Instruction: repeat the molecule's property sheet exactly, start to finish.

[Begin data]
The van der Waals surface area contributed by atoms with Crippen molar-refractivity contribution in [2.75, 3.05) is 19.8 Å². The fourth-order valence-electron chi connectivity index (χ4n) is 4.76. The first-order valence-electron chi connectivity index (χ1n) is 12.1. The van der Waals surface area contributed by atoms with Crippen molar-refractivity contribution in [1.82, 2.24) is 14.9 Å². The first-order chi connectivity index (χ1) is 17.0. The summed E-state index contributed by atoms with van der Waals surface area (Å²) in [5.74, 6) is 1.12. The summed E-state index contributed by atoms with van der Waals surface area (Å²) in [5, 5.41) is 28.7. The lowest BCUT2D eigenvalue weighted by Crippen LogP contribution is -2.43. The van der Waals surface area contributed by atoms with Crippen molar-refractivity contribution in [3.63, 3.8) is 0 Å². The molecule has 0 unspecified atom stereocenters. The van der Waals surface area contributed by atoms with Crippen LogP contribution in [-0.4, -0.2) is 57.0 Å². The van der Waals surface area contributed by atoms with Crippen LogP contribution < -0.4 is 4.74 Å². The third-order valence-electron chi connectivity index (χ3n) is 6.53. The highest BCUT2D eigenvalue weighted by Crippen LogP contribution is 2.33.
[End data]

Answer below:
The van der Waals surface area contributed by atoms with Crippen molar-refractivity contribution in [2.75, 3.05) is 19.8 Å². The fourth-order valence-electron chi connectivity index (χ4n) is 4.76. The first-order valence-electron chi connectivity index (χ1n) is 12.1. The van der Waals surface area contributed by atoms with Crippen molar-refractivity contribution in [1.82, 2.24) is 14.9 Å². The first-order chi connectivity index (χ1) is 17.0. The summed E-state index contributed by atoms with van der Waals surface area (Å²) in [5.74, 6) is 1.12. The summed E-state index contributed by atoms with van der Waals surface area (Å²) in [5, 5.41) is 28.7. The lowest BCUT2D eigenvalue weighted by Crippen LogP contribution is -2.43. The van der Waals surface area contributed by atoms with Crippen molar-refractivity contribution in [3.63, 3.8) is 0 Å². The molecule has 0 unspecified atom stereocenters. The van der Waals surface area contributed by atoms with Crippen LogP contribution in [-0.4, -0.2) is 57.0 Å². The van der Waals surface area contributed by atoms with Crippen LogP contribution < -0.4 is 4.74 Å². The third-order valence-electron chi connectivity index (χ3n) is 6.53. The highest BCUT2D eigenvalue weighted by Crippen LogP contribution is 2.33.